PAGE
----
Weight Watchers' Tales of the Tape | Adweek Weight Watchers' Tales of the Tape | Adweek
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Weight Watchers' Tales of the Tape

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A translucent sculpture of a woman glistens in the afternoon sunlight in a New York City park. Across from her on the other side of the walkway is another larger female form. Before long, puzzled passersby examine the figures and start touching and manipulating them, adjusting both to healthier measurements.
 
The unusual shape shifting is the centerpiece of an online video created by Weight Watchers as part of its latest advertising campaign from McCann Erickson, "Lose for good," a message referring not only to long-lasting weight loss but also the diet chain's initiative to raise awareness about global food scarcity. For every pound that Weight Watchers members lose from Sept. 7 to Oct. 18, the company will donate the equivalent of the cost of a pound of food, up to $1 million, to the nonprofits Share Our Strength and Action Against Hunger.
 
"Weight Watchers is not about a quick fix. It arms you with the things you need to keep weight off forever. 'Stop dieting. Start living' is the belief that everyone should live healthily," said Joyce King Thomas, chief creative officer at McCann, New York, which introduced the "Stop dieting. Start living" tagline in its first work for the brand late last year. "We thought it would be a natural piece of this new brand positioning, and the economic downturn makes the idea even more important and relevant."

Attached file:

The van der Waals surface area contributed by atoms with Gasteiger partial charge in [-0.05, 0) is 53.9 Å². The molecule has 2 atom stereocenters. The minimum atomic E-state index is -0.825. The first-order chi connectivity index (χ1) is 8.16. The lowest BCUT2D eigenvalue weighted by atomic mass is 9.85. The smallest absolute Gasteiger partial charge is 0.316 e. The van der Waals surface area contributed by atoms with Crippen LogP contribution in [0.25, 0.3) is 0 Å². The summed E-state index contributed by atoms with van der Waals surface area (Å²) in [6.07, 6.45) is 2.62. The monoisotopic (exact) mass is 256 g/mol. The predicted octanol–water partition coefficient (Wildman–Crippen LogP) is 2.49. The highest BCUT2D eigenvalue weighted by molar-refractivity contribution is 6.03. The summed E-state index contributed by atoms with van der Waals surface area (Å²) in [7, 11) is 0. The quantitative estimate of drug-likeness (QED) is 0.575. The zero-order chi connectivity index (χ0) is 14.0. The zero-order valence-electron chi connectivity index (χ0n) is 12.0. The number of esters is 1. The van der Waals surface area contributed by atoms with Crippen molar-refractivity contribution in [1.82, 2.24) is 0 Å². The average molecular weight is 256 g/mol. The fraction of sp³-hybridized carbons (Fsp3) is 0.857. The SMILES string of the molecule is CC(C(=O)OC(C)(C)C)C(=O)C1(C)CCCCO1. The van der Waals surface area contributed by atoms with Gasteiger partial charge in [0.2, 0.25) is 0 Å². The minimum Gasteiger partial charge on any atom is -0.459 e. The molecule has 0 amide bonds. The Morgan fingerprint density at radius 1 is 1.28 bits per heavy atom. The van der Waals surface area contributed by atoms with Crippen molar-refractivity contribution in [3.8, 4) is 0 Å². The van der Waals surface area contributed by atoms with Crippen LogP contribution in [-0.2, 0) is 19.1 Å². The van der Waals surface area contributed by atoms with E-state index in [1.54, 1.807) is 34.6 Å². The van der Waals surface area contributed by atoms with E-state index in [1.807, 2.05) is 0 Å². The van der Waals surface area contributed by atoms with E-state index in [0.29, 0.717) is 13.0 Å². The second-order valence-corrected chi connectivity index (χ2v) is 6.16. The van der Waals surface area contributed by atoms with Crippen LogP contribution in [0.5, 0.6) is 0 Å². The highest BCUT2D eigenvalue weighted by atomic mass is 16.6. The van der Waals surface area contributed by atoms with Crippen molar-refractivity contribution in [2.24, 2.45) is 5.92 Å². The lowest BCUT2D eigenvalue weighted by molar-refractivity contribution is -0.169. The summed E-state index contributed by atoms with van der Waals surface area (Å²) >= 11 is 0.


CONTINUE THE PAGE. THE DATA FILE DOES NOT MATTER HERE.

The street sculptures, made using clear packing tape, were created to increase the level of user participation in the campaign. "We wanted to do something a little more community based, where people can make something happen in the creative execution," explained Thomas, who worked with group creative directors Sharon Ehrlich (copywriter) and Danny Rodriquez (art director) on the effort. "They created the change and both things are positive, right-sizing the too-big and the too-thin sculptures."
 
As part of the campaign, which includes TV, print and online banner ads, the agency developed a MySpace and Facebook widget that allows Weight Watchers members to convert their individual weight loss into the number of meals provided to the hungry.
 
The company also has enlisted vlogger Faint Starlite, a 24-year-old Milwaukee woman who has been blogging about her weight loss with the help of Weight Watchers for the last two years. Visitors to MySpace can join the conversation and grab the widget at myspace.com/weightwatchers. "She's another member of our creative team," said Thomas. "Whatever we are doing, she does something that relates to it in her own way."